Back to Basic Lands – Re-evaluating Mana Bases
How many basic lands do you run?
It’s certainly very tempting to pack your deck with as many dual/tri/any colour land for maximum reliability, but as someone who brews at least one deck per week for our podcast (check it out if you haven’t!) I don’t have the time or money to track them all down. Here’s how I handle my manabases.
I love basic lands. Love ’em. I love that they stick around when an opponent resolves a Ruination. I love that I always get to search up as many as anyone else if someone decides to go on a Collective Voyage. And in the event someone decides to make things a lot simpler with a Wave of Vitriol, I don’t want it to affect my mana base very much, and for the nonbasics it does make me sacrifice, I want to guarantee I get to replace them! That vitriolic wave sends us “back to basics” after all. I never want to be the player that doesn’t have the basics to go back to!
Let’s pause for a quick joke:
Patient: Doctor, it hurts when I do this.
Doctor: Don’t do that.
It’s a classic, but it feels a lot like this common brewing conversation:
Someone brewing up their first Commander deck: How many of this deck’s lands should be basic?
Me: All the ones that are nonbasic.
I could never resist the simplicity of that 100-year-old joke, but there is a grain of truth to it. If you run too many nonbasics, you’ll simply have no room left for basics, and you’ll end up failing to find anything when those spells I mentioned earlier get cast. Not moving a strained shoulder is good advice, and so is running some basics!
I always start with an Evolving Wilds, a Terramorphic Expanse, a Command Tower and three dual nonbasics for each colour pair. Throw in one or two cycling lands and you’re all set for lands. Here’s a sample of a typical three-colour land base I’d use. This one’s Jeskai.
Jeskai Simple Land Base
That’s 24 basic lands. Plenty of room for a few specialty lands if your deck’s main strategy wants them. Even more if you’re only in two colours! If you’re running a Voltron strategy, I like to throw in a Rogue’s Passage to make sure I can close games. If you’re going wide with lots of tokens, and you’re running black, a Westvale Abbey can become a threat that’s very tough to deal with. I also like to include a Throne of the High City to get the Monarchy up and running.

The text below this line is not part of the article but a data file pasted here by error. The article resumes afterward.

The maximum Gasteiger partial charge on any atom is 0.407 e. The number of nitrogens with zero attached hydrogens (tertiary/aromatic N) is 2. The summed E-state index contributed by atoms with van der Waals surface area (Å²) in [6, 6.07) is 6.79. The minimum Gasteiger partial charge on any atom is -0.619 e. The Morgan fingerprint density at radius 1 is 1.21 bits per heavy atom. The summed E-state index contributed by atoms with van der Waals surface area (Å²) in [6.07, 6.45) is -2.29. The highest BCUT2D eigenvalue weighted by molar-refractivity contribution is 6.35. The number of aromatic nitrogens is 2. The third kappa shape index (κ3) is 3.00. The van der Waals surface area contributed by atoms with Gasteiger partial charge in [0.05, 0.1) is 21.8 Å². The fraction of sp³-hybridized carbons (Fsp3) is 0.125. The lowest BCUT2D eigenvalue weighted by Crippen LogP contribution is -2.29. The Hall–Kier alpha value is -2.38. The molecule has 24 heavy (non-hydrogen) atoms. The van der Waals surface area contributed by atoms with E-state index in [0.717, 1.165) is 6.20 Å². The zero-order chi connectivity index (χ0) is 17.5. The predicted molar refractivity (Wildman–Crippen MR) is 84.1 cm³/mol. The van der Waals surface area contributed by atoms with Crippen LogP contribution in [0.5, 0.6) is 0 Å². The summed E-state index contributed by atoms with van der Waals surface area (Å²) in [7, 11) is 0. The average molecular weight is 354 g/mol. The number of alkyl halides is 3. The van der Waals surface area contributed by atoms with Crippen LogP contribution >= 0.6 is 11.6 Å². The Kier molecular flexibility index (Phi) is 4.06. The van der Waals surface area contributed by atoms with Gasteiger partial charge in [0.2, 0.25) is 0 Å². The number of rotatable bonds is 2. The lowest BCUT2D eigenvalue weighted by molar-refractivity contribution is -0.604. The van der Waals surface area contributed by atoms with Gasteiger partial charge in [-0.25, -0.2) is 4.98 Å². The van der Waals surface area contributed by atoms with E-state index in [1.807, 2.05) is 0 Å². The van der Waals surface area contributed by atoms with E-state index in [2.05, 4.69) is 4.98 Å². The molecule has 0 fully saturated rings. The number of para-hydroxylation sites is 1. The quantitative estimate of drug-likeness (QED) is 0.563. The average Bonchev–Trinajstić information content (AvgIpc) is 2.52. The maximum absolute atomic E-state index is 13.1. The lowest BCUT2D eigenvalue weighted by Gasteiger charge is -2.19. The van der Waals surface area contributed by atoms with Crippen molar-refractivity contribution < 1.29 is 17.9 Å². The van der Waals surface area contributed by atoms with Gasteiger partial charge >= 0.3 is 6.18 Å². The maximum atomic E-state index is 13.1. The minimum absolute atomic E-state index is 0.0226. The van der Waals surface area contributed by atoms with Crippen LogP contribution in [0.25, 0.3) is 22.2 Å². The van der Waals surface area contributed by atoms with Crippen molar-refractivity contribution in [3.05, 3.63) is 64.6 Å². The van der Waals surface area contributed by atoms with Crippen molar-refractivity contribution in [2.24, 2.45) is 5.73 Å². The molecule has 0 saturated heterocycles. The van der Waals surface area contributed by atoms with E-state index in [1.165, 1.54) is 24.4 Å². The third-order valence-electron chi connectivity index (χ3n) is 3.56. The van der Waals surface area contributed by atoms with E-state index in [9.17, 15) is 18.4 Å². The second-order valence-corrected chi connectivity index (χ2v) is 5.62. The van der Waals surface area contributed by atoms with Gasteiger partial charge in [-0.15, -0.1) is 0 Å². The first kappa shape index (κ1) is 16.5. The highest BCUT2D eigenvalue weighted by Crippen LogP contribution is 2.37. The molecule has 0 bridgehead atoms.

If you’re about to put together a new brew, I’d suggest something like this. It’s what I do, and it’s very reliable. I honestly think that pushing too hard towards nonbasics does improve your deck’s consistency, but with diminishing returns, and there’s a real disadvantage to having too few basic lands.
But that’s not the only way we generate mana. I want to highlight a few mana rocks that have come out in recent sets (and one older one) that I think deserve a spot in your default set. Cultivator’s Caravan on the surface is another three-mana rock that produces any colour. But the fact that it’s a vehicle means it’s much more interactive with your opponents than most. The same can be said for Spectral Searchlight.
This is the older one. The key difference is that you can give that mana to any player, making it much more interactive. Sure, an indestructible Darksteel Ingot is fine, but I’d rather be playing politics! And Amonkhet has given us Pyramid of the Pantheon, which admittedly takes a bit of work to get going, but comes down way earlier than a Gilded Lotus.
After taking a closer look at my mana bases, I’ve settled on this sort of plan. It’s easy, cheap and just about as reliable as something bloated with many more nonbasics. I encourage you to give it a try on your next brew and see how you feel about it! Let me know your thoughts in the comments below!